Objective: To determine levels of interleukin 10 (IL-10) and IgG subclasses in serum from 53 patients with primary Sjögren's syndrome (SS).
Methods: Serum levels of IL-10 were measured using specific sandwich ELISA in 25 patients with "definite" SS, 28 with "possible" SS, and 32 healthy controls. Interferon-gamma (IFN-gamma) and transforming growth factor-beta1 (TGF-beta1) were also measured by immunoassays. Immunoglobulin classes, IgG subclasses, and C-reactive protein were measured by nephelometry.
Results: Circulating IL-10 was elevated in 25 patients. The increase reached significance in the group with possible SS (p = 0.03) versus controls. In the group with definite SS, IL-10 level was correlated with IgG1 level (p = 0.01, r = 0.67) and with focus score (p = 0.01). IFN-gamma was undetectable in most patients. TGF-beta1 was higher (not significantly) in possible SS than in definite SS.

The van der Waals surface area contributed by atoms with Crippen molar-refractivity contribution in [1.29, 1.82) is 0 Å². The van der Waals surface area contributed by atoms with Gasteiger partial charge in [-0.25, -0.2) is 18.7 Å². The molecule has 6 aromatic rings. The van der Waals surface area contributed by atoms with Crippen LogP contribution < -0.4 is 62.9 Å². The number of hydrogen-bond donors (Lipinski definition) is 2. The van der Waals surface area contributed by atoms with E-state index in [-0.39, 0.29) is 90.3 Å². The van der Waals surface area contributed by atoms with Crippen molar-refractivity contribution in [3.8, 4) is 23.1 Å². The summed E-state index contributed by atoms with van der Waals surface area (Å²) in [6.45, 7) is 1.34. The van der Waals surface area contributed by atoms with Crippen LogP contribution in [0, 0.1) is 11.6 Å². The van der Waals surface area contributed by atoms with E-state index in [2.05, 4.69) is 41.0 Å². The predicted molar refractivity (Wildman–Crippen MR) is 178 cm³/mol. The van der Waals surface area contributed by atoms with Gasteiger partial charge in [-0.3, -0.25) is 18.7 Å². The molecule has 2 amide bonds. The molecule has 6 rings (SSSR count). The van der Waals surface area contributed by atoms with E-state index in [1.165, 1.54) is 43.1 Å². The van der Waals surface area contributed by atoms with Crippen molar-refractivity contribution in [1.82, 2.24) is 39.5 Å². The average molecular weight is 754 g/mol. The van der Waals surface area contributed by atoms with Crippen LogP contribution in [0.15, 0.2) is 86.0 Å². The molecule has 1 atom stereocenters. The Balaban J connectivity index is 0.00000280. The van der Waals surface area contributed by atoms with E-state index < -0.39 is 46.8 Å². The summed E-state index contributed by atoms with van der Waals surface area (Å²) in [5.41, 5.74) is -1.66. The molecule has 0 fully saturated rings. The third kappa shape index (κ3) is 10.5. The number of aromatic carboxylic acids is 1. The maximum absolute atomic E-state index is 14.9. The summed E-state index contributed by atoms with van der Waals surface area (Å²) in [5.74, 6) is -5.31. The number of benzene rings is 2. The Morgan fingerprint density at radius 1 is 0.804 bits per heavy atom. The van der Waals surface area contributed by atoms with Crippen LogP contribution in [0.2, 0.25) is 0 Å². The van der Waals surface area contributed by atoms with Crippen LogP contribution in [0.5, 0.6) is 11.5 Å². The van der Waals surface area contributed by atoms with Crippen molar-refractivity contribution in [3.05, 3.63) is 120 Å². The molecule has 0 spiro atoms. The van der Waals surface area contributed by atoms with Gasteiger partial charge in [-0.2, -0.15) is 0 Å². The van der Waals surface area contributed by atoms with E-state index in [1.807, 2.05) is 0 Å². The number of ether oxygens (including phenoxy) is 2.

Conclusion: IL-10 is increased in SS and may account for the overproduction of IgG1 in the syndrome. High IL-10 in the absence of increased IgG1 in possible SS suggests that IL-10 may be necessary but not sufficient for IgG1 overproduction and that other factors are involved. Whereas the correlation of IL-10 level with focus score was expected, it is intriguing that IL-10 was more frequently increased in the incomplete (possible) form of SS than the complete (definite) form. Elevated IL-10 may characterize the lower stage of eccrine dysfunction and perhaps contributes to limiting its severity.